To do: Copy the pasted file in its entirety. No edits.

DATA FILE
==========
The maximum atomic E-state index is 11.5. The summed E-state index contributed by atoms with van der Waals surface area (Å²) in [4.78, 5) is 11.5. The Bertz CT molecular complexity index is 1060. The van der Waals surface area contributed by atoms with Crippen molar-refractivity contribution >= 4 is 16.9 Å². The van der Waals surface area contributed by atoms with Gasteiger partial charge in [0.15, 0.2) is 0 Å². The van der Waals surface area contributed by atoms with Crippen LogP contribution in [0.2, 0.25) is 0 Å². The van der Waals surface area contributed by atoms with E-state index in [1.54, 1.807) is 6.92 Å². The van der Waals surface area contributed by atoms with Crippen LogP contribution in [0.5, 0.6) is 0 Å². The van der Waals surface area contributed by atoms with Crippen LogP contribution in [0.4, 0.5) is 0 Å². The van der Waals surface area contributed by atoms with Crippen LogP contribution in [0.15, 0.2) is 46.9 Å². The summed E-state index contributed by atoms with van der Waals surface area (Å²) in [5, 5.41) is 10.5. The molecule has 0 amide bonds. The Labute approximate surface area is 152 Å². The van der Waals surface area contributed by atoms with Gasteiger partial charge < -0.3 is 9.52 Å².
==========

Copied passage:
The maximum atomic E-state index is 11.5. The summed E-state index contributed by atoms with van der Waals surface area (Å²) in [4.78, 5) is 11.5. The Bertz CT molecular complexity index is 1060. The van der Waals surface area contributed by atoms with Crippen molar-refractivity contribution >= 4 is 16.9 Å². The van der Waals surface area contributed by atoms with Gasteiger partial charge in [0.15, 0.2) is 0 Å². The van der Waals surface area contributed by atoms with Crippen LogP contribution in [0.2, 0.25) is 0 Å². The van der Waals surface area contributed by atoms with E-state index in [1.54, 1.807) is 6.92 Å². The van der Waals surface area contributed by atoms with Crippen LogP contribution in [0.5, 0.6) is 0 Å². The van der Waals surface area contributed by atoms with Crippen LogP contribution in [0.4, 0.5) is 0 Å². The van der Waals surface area contributed by atoms with Crippen LogP contribution in [0.15, 0.2) is 46.9 Å². The summed E-state index contributed by atoms with van der Waals surface area (Å²) in [5, 5.41) is 10.5. The molecule has 0 amide bonds. The Labute approximate surface area is 152 Å². The van der Waals surface area contributed by atoms with Gasteiger partial charge < -0.3 is 9.52 Å².